Payroll expense is the sum you pay to employees for their labor, as well as associated expenses such as employee benefits and state and federal payroll taxes. In many industries, payroll expense is the biggest expense category, so it is critical for businesses to manage payroll expenditures shrewdly. Successful management of payroll expense depends on your ability to pare your workforce to avoid redundancies while simultaneously rewarding your employees sufficiently to motivate them.

Gross Wages

Gross wages represent the part of your payroll expense that you pay to employees who are paid an hourly wage. To calculate gross wages, multiply the number of hours that each employee worked during the payroll period -- up to 40 hours per week -- by that employee's hourly wage. Multiply hours worked in excess of 40 hours per week by one and a half times the hourly wage.


Salaries represent the payroll expense that you pay to employees who earn the same amount of money during each payroll period, regardless of the number of hours they work. While paying employees on a salaried basis may seem like a convenient way for employers to save money on overtime wages, asking too much of salaried employees can alienate them, giving them incentive to move on and look for new jobs.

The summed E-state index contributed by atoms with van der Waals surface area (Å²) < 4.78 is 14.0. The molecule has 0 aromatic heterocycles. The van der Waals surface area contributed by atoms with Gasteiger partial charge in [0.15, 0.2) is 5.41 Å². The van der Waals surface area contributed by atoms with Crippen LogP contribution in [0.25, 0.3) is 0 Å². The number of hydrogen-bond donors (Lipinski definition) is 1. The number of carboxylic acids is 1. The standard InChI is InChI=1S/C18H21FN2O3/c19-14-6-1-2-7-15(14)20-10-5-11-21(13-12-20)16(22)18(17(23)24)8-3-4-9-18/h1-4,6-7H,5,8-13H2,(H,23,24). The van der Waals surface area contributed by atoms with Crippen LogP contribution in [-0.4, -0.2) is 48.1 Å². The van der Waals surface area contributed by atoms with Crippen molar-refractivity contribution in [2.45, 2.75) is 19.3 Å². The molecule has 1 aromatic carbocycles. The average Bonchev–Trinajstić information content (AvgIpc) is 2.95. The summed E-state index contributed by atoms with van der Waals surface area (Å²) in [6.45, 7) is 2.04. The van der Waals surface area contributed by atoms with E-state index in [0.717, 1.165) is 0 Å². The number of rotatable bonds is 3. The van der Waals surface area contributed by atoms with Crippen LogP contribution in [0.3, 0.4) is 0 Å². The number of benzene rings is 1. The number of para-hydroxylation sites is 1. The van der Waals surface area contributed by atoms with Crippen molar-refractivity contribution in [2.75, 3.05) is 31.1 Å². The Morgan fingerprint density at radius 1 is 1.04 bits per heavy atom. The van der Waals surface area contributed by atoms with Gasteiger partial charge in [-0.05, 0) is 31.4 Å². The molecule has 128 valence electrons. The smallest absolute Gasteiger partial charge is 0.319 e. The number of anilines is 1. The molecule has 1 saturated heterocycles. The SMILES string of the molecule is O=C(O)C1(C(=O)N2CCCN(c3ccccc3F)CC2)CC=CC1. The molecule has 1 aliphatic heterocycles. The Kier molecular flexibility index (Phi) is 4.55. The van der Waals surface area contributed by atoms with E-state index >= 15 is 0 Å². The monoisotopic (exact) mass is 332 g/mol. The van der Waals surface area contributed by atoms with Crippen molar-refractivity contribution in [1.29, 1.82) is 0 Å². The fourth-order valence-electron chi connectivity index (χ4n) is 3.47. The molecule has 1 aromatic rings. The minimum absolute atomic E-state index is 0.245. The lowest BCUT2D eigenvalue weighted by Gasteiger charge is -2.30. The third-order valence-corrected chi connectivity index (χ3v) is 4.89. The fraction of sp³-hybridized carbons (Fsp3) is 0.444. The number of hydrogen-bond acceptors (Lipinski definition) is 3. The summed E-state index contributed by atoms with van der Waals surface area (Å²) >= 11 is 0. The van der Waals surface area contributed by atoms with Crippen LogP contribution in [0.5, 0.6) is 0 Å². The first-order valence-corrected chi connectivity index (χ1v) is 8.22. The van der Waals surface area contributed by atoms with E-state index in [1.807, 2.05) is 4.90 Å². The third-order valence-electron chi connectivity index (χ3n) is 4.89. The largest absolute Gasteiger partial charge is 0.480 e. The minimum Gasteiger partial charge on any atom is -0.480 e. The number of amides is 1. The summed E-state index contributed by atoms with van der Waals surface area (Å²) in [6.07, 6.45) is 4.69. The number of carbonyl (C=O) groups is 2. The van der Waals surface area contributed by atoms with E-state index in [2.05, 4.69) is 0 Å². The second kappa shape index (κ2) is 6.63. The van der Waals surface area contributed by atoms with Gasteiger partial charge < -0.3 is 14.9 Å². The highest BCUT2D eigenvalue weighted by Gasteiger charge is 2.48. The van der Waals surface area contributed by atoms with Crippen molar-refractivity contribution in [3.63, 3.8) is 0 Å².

Payroll Taxes

Payroll taxes are the amounts that your business must pay to state and federal agencies based on gross payroll figures. Employers must make contributions to employees' Social Security and Medicare funds in the combined amount of 7.65 percent of gross wages as of 2012. In addition, most states require employers to pay industrial insurance and unemployment insurance, and the federal government requires employers to pay an unemployment insurance tax as well. Although the federal tax deposits you make includes the amounts you withhold from employee paychecks as well as your employer's contribution, tax withholdings are not part of your payroll expenses because they have already been included as part of gross wages.


Business also accrue payroll expenses in the form of employee benefits. If you contribute to your employees' health care plans or make contributions to their retirement funds, then these payments are part of overall expenditures on your workforce or payroll expense. When calculating your payroll expense, don't include amounts that you take out of employee paychecks, even if you remit these amounts to third parties such as health insurance providers. These amounts have already been included in your employees' gross wages. Only include the amounts that your business pays to supplement these withholdings.